On the other hand, some people have a tendency to hold their breath when they're anxious. Neither breathing extreme will help calm you down. But taking deep, measured breaths will. Try inhaling slowly through your nose, holding your breath for about 10 seconds, and then slowly exhaling through your mouth.

Bernard Vittone, MD, said, "To make sure you're breathing correctly, place your hand on your diaphragm, just below your rib cage. Feel it rise with each inhalation and fall with each exhalation. Practice this technique regularly throughout the day for about a minute at a time, or any time you're feeling anxious" (Prevention.com, 2014).

Put Pen to Paper

Consider keeping a journal. According to PositivePsychology.com, journaling "is a form of self-expression that can lift and empower people to understand their complex feelings and find humor with it" (Ackerman, 2020).

Overall, journaling has been found to (Ackerman, 2020):

  • Boost your mood
  • Enhance your sense of well-being
  • Reduce symptoms of depression before an important event
  • Reduce intrusion and avoidance symptoms post-trauma
  • Improve your working memory

According to Healthline, "Writing down what's making you anxious gets it out of your head and can make it less daunting" (Hirschlag, 2018).

Furthermore, journaling can "make us more aware (and self-aware!) and help us detect sneaky, unhealthy patterns in our thoughts and behaviors," according to PositivePsychology.com. "It allows us to take more control over our lives and puts things in perspective" (Ackerman, 2020).

Practice Good Posture

Believe it or not, good posture can help relieve anxiety. Chansky said, "When we are anxious, we protect our upper body — where our heart and lungs are located — by hunching over." If you want to send your body the message that it is back in control, you can do so by pulling your shoulders back, standing or sitting with your feet apart, and opening your chest (Hughes, n.d.).

When It's More Than a Temporary Uneasy Feeling

"It's not always easy to tell when anxiety is a serious medical problem versus a bad day causing you to feel upset or worried," said Cirino, but consider a visit to your doctor if you feel (2016):

  • You are worrying so much that it's interfering with your daily life.
  • Your anxiety, fear, or worry is difficult to control and an ongoing source of distress.
  • You are using alcohol or drugs to cope and are depressed.
  • The cause of your anxiety is an underlying mental health problem.

Remember, a little bit of anxiety can be a good thing. According to Prevention.com (2014), "It helps motivate you . . .. It also keeps you from meeting danger head-on. As part of the fight-or-flight response, anxiety causes your heart rate to increase and your muscles to tense should you need to act." However, if anxiety becomes a constant in your life and undermines your ability to function, then seek the help of a medical professional.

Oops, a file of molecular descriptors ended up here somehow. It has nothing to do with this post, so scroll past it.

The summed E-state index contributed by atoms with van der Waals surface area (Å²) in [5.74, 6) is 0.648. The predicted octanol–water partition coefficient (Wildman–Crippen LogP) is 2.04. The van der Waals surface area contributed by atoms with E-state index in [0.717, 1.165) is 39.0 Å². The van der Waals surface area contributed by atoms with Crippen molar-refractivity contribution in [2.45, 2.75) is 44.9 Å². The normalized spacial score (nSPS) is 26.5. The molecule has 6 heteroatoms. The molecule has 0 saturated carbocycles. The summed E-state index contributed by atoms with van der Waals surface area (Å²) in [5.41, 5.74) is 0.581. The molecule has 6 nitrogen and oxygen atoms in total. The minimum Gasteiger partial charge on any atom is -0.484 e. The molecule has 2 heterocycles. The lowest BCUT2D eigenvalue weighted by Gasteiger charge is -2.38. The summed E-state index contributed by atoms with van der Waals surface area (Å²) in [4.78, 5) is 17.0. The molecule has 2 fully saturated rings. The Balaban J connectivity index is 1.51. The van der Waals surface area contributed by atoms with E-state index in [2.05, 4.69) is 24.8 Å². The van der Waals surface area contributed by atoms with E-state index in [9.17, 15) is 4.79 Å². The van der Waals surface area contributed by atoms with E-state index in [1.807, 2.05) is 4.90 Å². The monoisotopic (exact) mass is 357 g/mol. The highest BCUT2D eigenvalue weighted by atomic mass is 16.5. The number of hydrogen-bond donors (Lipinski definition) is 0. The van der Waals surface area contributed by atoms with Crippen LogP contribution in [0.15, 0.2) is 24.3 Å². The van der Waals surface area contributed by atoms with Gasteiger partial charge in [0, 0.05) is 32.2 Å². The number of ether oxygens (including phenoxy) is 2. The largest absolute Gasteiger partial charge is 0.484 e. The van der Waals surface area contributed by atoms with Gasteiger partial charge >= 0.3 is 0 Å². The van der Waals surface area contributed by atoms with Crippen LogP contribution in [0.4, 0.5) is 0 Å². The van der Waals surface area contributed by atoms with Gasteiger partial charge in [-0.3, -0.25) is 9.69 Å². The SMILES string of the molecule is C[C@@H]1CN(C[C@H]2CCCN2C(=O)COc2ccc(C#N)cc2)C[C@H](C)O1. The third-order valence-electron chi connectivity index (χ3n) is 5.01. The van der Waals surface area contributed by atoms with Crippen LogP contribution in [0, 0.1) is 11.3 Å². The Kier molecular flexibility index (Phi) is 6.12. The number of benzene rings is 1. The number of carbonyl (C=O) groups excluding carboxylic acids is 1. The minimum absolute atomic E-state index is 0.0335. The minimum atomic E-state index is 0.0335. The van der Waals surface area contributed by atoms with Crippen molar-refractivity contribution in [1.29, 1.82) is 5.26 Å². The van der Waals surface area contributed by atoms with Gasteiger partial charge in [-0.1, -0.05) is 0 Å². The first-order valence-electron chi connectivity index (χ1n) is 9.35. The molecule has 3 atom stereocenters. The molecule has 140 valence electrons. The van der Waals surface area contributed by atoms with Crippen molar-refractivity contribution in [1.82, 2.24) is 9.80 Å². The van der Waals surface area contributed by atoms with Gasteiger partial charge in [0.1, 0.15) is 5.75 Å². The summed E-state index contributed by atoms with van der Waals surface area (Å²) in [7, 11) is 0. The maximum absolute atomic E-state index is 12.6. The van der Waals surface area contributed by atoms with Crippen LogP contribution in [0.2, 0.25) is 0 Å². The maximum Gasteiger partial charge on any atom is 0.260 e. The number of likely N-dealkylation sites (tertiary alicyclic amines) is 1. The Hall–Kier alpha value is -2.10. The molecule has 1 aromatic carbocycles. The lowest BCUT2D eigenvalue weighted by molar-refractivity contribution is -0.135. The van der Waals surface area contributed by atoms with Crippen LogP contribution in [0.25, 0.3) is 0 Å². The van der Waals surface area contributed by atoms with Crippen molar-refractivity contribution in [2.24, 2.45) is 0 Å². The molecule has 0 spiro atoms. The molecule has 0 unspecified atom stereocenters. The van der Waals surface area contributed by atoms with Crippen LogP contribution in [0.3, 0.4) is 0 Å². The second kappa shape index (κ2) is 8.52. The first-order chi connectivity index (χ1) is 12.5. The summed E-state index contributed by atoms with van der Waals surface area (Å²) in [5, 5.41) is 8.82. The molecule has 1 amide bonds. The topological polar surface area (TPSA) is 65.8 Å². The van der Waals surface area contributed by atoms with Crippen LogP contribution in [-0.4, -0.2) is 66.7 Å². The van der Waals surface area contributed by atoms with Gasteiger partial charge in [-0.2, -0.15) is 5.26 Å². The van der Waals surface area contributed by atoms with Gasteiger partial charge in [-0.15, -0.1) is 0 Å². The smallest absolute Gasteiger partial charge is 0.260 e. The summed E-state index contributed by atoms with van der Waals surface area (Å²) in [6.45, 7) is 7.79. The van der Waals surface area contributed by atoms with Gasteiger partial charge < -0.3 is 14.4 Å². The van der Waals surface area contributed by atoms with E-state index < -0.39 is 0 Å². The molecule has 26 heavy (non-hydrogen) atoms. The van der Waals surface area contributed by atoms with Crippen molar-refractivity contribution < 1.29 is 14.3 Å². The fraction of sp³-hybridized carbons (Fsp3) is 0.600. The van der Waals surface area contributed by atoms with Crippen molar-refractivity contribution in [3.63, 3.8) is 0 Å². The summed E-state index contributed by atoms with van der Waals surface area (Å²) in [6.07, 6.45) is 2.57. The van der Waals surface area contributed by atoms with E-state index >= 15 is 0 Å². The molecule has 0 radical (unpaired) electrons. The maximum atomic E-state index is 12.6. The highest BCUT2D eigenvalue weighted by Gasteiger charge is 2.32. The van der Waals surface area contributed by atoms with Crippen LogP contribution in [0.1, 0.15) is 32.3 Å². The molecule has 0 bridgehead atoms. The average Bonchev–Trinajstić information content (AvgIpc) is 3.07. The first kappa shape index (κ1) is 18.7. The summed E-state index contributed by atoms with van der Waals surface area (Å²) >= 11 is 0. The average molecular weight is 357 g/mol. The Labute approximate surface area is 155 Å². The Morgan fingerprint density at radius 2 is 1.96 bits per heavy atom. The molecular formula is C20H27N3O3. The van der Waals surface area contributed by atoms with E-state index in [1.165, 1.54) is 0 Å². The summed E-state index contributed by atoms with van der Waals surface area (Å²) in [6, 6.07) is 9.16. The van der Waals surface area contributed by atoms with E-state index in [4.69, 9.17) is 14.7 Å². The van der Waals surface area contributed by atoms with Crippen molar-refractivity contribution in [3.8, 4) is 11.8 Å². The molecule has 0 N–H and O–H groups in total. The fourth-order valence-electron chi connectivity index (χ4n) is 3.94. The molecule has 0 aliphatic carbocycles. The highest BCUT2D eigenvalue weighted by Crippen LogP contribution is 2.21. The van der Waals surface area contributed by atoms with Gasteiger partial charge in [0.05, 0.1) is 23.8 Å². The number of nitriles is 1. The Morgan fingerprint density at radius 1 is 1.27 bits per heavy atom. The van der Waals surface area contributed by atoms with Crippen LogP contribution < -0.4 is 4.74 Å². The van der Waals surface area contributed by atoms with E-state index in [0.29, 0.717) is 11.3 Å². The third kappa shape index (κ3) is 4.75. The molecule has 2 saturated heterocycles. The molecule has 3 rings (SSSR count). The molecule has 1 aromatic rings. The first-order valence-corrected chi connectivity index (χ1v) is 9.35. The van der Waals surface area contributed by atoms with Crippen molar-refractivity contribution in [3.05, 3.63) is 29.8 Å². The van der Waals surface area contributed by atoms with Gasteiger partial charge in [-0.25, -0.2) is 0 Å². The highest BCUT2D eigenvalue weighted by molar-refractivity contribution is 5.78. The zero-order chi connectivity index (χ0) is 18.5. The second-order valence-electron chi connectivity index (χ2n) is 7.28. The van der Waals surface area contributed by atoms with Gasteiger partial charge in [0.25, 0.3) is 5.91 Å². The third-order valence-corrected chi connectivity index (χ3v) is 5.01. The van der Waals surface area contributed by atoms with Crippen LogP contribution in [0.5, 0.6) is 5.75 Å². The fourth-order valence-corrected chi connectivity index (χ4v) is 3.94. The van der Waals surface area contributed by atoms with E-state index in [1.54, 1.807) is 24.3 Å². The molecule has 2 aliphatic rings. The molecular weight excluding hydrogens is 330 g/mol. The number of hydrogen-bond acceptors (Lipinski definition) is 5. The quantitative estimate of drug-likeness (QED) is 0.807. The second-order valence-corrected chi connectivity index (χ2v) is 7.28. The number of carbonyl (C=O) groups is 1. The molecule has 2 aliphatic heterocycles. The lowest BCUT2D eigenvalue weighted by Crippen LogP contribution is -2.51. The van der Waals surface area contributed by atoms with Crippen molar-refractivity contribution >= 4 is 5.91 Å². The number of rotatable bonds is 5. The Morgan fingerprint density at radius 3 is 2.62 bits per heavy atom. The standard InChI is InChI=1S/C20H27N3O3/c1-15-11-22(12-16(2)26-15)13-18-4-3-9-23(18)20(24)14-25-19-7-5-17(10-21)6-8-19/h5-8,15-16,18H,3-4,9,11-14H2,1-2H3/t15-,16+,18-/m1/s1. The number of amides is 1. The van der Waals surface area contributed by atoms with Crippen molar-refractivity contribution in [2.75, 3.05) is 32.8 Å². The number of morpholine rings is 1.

• Abraham, M. (2018, October 27). 7 tips how to fight anxiety. CalmClinic. Retrieved from calmclinic.com/anxiety/treatment/how-to-fight-anxiety
  • Ackerman, C. E. (2020, February 11). 83 benefits of journaling for depression, anxiety and stress. PositivePsychology.com. Retrieved from https://positivepsychology.com/benefits-of-journaling/
  • Aubrey, A. (2020, March 3). Pandemic panic? These five tips can help you regain your calm. NPR. Retrieved from npr.org/sections/health-shots/2020/03/03/811656226/pandemic-panic-these-5-tips-can-help-you-regain-your-calm
  • Cirino, E. (2016, September 8). Everything you need to know about anxiety. Healthline. Retrieved from healthline.com/health/anxiety-symptoms#symptoms
  • Davey, G. (2018, February 1). 10 tips for managing your anxiety. Psychology Today. Retrieved from psychologytoday.com/us/blog/why-we-worry/201802/10-tips-managing-your-anxiety
  • Hirschlag, A. (2018, December 17). Do you live with anxiety? Here are 11 ways to cope. Healthline. Retrieved from healthline.com/health/mental-health/how-to-cope-with-anxiety#long-term-strategies
  • Hughes, L. (n.d.). How to stop feeling anxious right now. WebMD. Retrieved from webmd.com/mental-health/features/ways-to-reduce-anxiety
  • Maples-Keller, J. & Michopoulos, V. (n.d.). Causes and risk factors. Anxiety.org. Retrieved from anxiety.org/what-is-anxiety
  • Prevention.com. (2014, June 22). 20 tips for dealing with anxiety. Retrieved from prevention.com/health/a20429061/20-tips-for-dealing-with-anxiety/

Marcia Ellett is the editor-in-chief of Camping Magazine.